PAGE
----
Oracle Exadata

Oracle Exadata is the only database appliance that runs both data warehouse and OLTP applications. Oracle Exadata is an appliance that includes every component an IT organization needs to process information—from a grid database down to the power supply. It is a hardware and software solution that can be up and running in an enterprise in weeks instead of months for typical IT database solutions.

Exadata provides high speed data access using a combination of hardware and a database engine that runs at the storage tier. Typical database solutions have to use indexes to retrieve data from storage and then pull large volumes of data into the core database engine, which churns through millions of rows of data to send a handful of row results to the client. Exadata eliminates the need for indexes and data engine processing by placing a lightweight database engine at the storage tier. Therefore, the database engine is only provided with the end result and does not have to utilize complicated indexing schemes, large amounts of CPU, and memory to produce the end results set. Exadata's capabilities to run large OLTP and data warehouse applications, or a large number of smaller OLTP and data warehouse applications on one machine make it a great platform for data consolidation.

The first release of Oracle Exadata was based upon HP hardware and was for data warehouses only. The second release came out shortly before Oracle acquired Sun. This release was based upon Sun hardware, but ironically not on Sun Sparc or Solaris (Solaris is now an OS option). The Exadata source and target data sources along with development languages and tools supported are:

Data source Data target Development languages and tools
Any (depending upon the data source this may involve an intensive migration effort) Oracle Exadata SQL, PL/SQL, Java

The most likely instances or use cases when Exadata would be the Oracle product or tool selected are:

  • A move from hundreds of standalone database hardware and software nodes to one database machine
  • A reduction in hardware and software vendors, and one vendor for hardware and software support

Keepin It Real
The database appliance has become the latest trend in the IT industry. Data warehouse appliances like Netezza have been around for a number of years. Oracle has been the first vendor to offer an open systems database appliance for both DW and OLTP environments.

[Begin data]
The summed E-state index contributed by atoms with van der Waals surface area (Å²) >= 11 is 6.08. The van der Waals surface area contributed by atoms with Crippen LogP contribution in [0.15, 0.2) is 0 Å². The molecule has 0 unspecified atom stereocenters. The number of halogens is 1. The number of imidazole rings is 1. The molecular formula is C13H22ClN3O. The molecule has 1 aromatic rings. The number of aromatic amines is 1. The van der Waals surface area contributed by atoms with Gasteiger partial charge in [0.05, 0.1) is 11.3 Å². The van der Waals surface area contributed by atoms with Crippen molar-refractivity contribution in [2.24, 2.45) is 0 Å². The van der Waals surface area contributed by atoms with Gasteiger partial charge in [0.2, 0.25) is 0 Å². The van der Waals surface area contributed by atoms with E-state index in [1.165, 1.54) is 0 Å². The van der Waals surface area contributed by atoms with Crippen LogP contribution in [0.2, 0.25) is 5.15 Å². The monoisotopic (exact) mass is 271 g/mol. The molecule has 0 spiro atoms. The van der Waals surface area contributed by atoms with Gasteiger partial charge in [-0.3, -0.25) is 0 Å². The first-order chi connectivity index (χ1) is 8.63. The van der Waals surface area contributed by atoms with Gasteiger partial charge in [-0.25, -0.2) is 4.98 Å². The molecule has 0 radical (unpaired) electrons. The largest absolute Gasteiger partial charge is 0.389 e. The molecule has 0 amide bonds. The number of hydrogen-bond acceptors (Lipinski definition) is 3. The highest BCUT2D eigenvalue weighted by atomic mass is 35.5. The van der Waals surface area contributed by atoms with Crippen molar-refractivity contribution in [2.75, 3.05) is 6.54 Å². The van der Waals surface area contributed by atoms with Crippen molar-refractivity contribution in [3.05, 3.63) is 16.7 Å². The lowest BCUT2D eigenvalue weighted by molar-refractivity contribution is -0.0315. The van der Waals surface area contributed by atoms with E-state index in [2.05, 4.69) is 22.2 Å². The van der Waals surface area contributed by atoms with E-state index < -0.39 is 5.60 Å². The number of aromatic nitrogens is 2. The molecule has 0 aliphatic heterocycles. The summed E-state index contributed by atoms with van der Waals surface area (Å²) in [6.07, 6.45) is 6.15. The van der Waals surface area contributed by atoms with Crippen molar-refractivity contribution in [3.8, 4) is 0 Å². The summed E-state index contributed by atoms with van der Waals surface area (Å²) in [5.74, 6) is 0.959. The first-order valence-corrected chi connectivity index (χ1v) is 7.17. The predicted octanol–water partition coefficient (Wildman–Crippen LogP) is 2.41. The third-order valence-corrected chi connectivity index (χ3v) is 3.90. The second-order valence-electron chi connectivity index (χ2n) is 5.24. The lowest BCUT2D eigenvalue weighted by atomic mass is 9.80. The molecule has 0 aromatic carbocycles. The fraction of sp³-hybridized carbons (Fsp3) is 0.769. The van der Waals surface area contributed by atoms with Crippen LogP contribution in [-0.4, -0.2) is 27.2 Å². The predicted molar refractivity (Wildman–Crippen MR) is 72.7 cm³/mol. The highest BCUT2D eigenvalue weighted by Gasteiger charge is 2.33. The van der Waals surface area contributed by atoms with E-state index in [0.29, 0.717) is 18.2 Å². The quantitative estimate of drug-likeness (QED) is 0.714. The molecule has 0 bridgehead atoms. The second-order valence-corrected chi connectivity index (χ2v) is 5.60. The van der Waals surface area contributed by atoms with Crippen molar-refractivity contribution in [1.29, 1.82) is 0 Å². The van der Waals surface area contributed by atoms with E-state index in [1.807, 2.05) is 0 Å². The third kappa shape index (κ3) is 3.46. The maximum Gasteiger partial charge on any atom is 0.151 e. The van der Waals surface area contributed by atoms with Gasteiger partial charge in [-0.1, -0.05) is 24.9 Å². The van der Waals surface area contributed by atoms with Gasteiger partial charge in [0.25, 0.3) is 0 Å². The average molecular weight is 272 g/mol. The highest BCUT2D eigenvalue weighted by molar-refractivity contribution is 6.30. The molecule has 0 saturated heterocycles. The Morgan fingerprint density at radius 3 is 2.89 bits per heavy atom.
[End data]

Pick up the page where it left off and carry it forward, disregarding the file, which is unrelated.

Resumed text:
Data grid

Instead of consolidating databases physically or accessing the data where it resides, a data grid places the data into an in-memory middle tier. Like physical federation, the data is being placed into a centralized data repository. Unlike physical federation, the data is not placed into a traditional RDBMS system (Oracle database), but into a high-speed memory-based data grid. Oracle offers both a Java and SQL-based data grid solution. The decision of what product to implement often depends on where the corporations system, database, and application developer skills are strongest.

If your organization has strong Java or .Net skills and is more comfortable with application servers than databases, then Oracle Coherence is typically the product of choice. If you have strong database administration and SQL skills, then Oracle TimesTen is probably a better solution.

The Oracle Exalogic solution takes the data grid to another level by placing Oracle Coherence, along with other Oracle hardware and software solutions, into an appliance. This appliance provides an 'end-to-end' solution or data grid 'in a box'. It reduces management, increases performance, reduces TCO, and eliminates the need for the customer having to build their own hardware and software solution using multiple vendor solutions that may not be certified to work together.

Oracle Coherence

Oracle Coherence is an in-memory data grid solution that offers next generation Extreme Transaction Processing (XTP). Organizations can predictably scale mission critical applications by using Oracle Coherence to provide fast and reliable access to frequently used data. Oracle Coherence enables customers to push data closer to the application for faster access and greater resource utilization. By automatically and dynamically partitioning data in memory across multiple servers, Oracle Coherence enables continuous data availability and transactional integrity, even in the event of a server failure.

Oracle Coherence was purchased from Tangosol Software in 2007. Coherence was an industry-leading middle tier caching solution. The product only offered a Java solution at the time of acquisition, but a .NET offering was already scheduled before the acquisition took place. The Oracle Coherence source and target data sources along with development languages and tools supported are:

Data source Data target Development languages and tools
JDBC, any data source accessible through Oracle SOA adapters Coherence Java, .Net

The most likely instances or use cases when Oracle Coherence would be the Oracle product or tool selected are:

  • When it is necessary to replace custom, hand-coded solutions that cache data in middle tier Java or .NET application servers
  • Your company's strengths are in application servers Java or .NET

Oracle TimesTen

Oracle TimesTen is a data grid/cache offering that has similar characteristics to Oracle Coherence. Both of the solutions offer a product that caches data in the middle tier for high throughput and high transaction volumes. The technology implementations are much different. TimesTen is an in-memory database solution that is accessed through SQL and the data storage mechanism is a relational database. The TimesTen solution data grid can be implemented across a wide area network (WAN) and the nodes that make up the data grid are kept in sync with your back end Oracle database using Oracle Cache Connect. Cache Connect is also used to automatically refresh the TimesTen database on a push or pull basis from your Oracle backend database. Cache Connect can also be used to keep TimesTen databases spread across the global in sync.